Persecuting homosexuals is not part of Christianity! Most Christians believe, and I also, that homosexuality is an aberration and a sin. Scripture (both Old Testament and New) clearly marks homosexuality as sin. That doesn’t mean we are free to persecute homosexuals! Divorce is also a sin (in most cases) We do not persecute those that have divorced. For that matter, selfishness is a sin we do not persecute the selfish. That would include the lot of us. God deals with the sinner. In civilization we try to control disruptive, or behavior deemed to be harmful to the general public by passing laws regarding these types of behavior. Do I personally think that homosexuality should be illegal. No. I believe that no law harming or protecting homosexuals should exist.

    Scripture says in with God there is neither male nor female; neither Jew nor Greek. In other words, One is not better than another to God. God is not a respector of persons. Many Christians, myself included think that women should manage the household and in most cases be second in command, as it were, in the family. There cannot be two heads of the family someone has to make a final decision if it comes down to that. However, scripture says that a man should love his wife the way that Christ loved the Church and gave his life for it. A man is to love his wife as he loves his own body. Christ said that we were to do unto others as we would have others do unto us. Does that sound like subjugation? Either way, this area in not a tenant of the faith. If Christianity excluded sinners, there’d be no Christianity. God knew that we were beyond self-help regarding sin. Christ died for the sins of the entire world. All sins but one were forgiven at His death; that of unbelief regarding His sacrifice.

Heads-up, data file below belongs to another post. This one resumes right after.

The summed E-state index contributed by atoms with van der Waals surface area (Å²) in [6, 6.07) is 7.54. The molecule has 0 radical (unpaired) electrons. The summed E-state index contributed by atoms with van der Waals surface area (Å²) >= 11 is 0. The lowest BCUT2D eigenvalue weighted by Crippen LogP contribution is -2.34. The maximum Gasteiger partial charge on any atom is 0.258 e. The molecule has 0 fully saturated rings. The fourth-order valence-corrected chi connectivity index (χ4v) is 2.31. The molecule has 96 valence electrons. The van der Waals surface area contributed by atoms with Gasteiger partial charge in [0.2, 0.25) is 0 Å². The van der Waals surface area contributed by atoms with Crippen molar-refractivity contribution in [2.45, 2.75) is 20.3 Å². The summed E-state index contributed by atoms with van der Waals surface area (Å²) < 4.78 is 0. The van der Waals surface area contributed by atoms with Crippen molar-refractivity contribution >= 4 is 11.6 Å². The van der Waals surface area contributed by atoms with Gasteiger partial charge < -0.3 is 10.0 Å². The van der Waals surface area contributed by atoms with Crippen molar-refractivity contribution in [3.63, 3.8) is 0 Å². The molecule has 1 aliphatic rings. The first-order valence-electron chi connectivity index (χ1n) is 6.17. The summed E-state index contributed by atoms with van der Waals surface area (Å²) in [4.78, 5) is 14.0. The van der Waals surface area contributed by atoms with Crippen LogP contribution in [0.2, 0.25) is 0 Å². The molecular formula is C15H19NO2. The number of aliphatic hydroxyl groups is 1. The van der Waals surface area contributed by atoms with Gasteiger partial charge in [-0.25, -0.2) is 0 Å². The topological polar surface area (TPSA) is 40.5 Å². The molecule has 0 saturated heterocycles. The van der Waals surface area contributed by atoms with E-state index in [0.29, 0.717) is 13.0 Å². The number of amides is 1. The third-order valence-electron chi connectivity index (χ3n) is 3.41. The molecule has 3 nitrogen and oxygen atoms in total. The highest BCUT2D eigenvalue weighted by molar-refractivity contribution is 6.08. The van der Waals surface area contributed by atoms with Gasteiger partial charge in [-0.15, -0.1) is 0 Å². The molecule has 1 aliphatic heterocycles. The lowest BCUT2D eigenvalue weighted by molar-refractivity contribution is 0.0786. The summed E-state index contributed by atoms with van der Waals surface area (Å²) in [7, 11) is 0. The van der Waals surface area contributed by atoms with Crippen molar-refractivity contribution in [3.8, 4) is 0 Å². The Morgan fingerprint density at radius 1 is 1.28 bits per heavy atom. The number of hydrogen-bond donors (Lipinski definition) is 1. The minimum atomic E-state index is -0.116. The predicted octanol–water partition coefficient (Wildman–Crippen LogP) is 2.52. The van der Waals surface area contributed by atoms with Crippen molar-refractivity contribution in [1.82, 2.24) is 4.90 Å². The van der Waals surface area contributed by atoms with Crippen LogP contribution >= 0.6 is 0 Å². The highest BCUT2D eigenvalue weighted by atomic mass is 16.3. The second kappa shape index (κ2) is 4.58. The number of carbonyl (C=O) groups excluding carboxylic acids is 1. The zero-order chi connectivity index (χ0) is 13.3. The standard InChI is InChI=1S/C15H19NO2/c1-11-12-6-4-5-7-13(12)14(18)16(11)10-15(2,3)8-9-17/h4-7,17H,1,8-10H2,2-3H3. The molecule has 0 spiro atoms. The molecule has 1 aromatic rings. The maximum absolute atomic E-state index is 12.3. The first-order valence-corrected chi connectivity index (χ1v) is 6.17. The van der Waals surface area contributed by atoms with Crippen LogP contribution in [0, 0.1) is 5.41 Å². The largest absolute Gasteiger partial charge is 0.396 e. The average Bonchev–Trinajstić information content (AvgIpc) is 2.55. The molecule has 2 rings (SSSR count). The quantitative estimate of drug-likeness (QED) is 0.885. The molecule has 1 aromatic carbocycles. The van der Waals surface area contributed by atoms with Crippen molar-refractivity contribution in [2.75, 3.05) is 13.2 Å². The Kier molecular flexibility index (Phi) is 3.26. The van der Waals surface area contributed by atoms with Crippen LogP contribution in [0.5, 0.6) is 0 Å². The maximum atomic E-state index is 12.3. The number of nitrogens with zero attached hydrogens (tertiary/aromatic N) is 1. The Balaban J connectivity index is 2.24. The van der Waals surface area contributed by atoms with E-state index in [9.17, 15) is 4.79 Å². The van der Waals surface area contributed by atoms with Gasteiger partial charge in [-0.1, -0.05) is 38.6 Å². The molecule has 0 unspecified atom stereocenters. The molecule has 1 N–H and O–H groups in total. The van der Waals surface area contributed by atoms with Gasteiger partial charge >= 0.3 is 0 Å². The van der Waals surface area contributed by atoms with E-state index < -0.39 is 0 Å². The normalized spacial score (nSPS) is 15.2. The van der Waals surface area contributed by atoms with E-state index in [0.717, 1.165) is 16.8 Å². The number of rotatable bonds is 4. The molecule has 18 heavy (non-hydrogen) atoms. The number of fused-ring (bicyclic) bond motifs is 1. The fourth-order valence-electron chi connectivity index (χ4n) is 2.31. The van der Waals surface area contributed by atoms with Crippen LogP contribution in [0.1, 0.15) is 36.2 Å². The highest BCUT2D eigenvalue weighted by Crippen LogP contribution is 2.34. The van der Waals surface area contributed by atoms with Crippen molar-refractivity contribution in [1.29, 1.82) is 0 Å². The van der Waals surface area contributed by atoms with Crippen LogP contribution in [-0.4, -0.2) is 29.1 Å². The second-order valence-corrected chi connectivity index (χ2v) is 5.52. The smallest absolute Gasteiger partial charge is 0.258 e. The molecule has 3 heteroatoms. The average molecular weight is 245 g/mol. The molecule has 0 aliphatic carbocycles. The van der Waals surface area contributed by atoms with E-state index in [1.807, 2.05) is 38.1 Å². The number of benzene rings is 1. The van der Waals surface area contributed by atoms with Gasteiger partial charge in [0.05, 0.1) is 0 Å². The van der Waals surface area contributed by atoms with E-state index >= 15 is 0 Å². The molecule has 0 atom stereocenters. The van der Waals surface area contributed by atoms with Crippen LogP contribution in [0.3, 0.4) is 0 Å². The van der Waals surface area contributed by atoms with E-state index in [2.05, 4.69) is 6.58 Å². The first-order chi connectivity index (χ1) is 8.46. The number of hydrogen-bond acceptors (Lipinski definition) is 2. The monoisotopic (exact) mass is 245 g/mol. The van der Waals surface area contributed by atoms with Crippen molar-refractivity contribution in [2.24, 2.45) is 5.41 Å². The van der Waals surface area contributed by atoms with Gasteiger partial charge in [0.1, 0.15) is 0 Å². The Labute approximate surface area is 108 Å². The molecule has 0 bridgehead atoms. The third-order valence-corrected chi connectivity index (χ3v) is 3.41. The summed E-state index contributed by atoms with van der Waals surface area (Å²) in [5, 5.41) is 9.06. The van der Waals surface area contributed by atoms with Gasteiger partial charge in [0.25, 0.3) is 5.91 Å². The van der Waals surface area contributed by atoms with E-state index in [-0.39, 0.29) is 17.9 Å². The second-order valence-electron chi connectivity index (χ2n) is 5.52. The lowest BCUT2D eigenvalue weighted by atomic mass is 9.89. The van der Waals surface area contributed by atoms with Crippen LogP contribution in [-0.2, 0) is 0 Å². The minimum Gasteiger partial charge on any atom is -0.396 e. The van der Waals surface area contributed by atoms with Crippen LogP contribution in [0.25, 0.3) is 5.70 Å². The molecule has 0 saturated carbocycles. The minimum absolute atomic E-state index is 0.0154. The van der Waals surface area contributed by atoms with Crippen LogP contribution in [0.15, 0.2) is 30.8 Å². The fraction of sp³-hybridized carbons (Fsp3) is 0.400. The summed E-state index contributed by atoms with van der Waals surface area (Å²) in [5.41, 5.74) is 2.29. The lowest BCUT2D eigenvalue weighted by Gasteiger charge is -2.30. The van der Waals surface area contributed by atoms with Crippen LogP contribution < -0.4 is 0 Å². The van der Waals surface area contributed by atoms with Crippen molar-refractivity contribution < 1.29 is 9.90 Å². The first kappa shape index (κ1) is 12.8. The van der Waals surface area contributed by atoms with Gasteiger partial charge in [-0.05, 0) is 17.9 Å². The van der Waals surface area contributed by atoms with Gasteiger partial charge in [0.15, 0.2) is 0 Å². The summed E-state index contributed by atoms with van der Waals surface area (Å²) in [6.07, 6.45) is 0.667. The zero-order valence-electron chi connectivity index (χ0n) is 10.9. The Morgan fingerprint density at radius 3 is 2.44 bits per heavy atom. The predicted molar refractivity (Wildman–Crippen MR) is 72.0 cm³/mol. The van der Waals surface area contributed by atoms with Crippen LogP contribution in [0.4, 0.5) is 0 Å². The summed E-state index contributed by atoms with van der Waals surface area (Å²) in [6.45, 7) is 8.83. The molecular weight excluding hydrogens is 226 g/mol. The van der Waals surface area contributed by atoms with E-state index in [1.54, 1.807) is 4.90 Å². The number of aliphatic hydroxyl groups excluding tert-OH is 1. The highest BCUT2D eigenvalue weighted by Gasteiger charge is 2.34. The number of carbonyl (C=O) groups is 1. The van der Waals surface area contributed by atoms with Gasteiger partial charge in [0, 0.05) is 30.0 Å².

The shunning, killing, etc. of non Christians is not part of Christianity!! in fact it is an abomination. Anyone doing such things in the name of Christ is a liar and a coward. This type of behavior usually recalls the Spanish Inquisition, in which mainly Jews were tortured, imprisoned and killed. Doing this “in the name of Christianity” was done as an effort to make the crime seem more legitimate. You will find nothing in Scripture. that promotes or condones such behavior. Christ says “Love your enemies. Do good to those who spitefully use you and do all manner of things against you for My sake.”